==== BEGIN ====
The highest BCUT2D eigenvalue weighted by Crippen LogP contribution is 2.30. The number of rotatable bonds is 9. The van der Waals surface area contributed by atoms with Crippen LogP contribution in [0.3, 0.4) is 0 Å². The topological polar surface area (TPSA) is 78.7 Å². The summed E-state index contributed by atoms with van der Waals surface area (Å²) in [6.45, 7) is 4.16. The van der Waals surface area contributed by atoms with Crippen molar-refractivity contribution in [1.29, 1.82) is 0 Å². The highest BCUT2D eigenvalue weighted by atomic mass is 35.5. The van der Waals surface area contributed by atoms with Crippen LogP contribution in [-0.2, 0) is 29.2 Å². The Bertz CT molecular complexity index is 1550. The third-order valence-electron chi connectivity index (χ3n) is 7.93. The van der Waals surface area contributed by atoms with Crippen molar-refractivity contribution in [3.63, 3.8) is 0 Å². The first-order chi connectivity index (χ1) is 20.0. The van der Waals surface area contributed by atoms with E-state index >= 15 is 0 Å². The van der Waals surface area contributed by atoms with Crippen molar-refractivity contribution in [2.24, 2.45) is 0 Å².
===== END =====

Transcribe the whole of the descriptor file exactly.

The highest BCUT2D eigenvalue weighted by Crippen LogP contribution is 2.30. The number of rotatable bonds is 9. The van der Waals surface area contributed by atoms with Crippen LogP contribution in [0.3, 0.4) is 0 Å². The topological polar surface area (TPSA) is 78.7 Å². The summed E-state index contributed by atoms with van der Waals surface area (Å²) in [6.45, 7) is 4.16. The van der Waals surface area contributed by atoms with Crippen molar-refractivity contribution in [1.29, 1.82) is 0 Å². The highest BCUT2D eigenvalue weighted by atomic mass is 35.5. The van der Waals surface area contributed by atoms with Crippen LogP contribution in [-0.2, 0) is 29.2 Å². The Bertz CT molecular complexity index is 1550. The third-order valence-electron chi connectivity index (χ3n) is 7.93. The van der Waals surface area contributed by atoms with Crippen molar-refractivity contribution in [3.63, 3.8) is 0 Å². The first-order chi connectivity index (χ1) is 20.0. The van der Waals surface area contributed by atoms with E-state index >= 15 is 0 Å². The van der Waals surface area contributed by atoms with Crippen molar-refractivity contribution in [2.24, 2.45) is 0 Å².